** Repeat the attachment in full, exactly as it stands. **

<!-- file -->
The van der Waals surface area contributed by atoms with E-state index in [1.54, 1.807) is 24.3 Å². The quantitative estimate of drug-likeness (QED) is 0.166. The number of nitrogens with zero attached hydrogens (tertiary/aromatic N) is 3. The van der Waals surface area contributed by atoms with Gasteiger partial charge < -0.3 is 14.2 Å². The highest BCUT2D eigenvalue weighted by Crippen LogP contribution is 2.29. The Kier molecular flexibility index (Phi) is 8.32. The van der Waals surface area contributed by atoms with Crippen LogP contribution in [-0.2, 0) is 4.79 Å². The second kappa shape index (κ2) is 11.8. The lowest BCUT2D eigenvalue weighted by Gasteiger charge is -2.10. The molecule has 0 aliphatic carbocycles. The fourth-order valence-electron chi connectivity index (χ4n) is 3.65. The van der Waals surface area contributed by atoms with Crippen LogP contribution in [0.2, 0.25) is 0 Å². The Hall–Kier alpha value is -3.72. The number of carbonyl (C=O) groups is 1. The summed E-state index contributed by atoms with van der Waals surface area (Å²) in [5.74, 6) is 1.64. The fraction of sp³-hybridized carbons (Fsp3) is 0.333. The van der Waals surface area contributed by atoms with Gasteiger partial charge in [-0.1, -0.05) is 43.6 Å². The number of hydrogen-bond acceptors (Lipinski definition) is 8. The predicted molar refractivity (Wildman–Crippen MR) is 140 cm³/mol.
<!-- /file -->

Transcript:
The van der Waals surface area contributed by atoms with E-state index in [1.54, 1.807) is 24.3 Å². The quantitative estimate of drug-likeness (QED) is 0.166. The number of nitrogens with zero attached hydrogens (tertiary/aromatic N) is 3. The van der Waals surface area contributed by atoms with Gasteiger partial charge < -0.3 is 14.2 Å². The highest BCUT2D eigenvalue weighted by Crippen LogP contribution is 2.29. The Kier molecular flexibility index (Phi) is 8.32. The van der Waals surface area contributed by atoms with Crippen LogP contribution in [-0.2, 0) is 4.79 Å². The second kappa shape index (κ2) is 11.8. The lowest BCUT2D eigenvalue weighted by Gasteiger charge is -2.10. The molecule has 0 aliphatic carbocycles. The fourth-order valence-electron chi connectivity index (χ4n) is 3.65. The van der Waals surface area contributed by atoms with Crippen LogP contribution in [0.2, 0.25) is 0 Å². The Hall–Kier alpha value is -3.72. The number of carbonyl (C=O) groups is 1. The summed E-state index contributed by atoms with van der Waals surface area (Å²) in [5.74, 6) is 1.64. The fraction of sp³-hybridized carbons (Fsp3) is 0.333. The van der Waals surface area contributed by atoms with Gasteiger partial charge in [-0.1, -0.05) is 43.6 Å². The number of hydrogen-bond acceptors (Lipinski definition) is 8. The predicted molar refractivity (Wildman–Crippen MR) is 140 cm³/mol.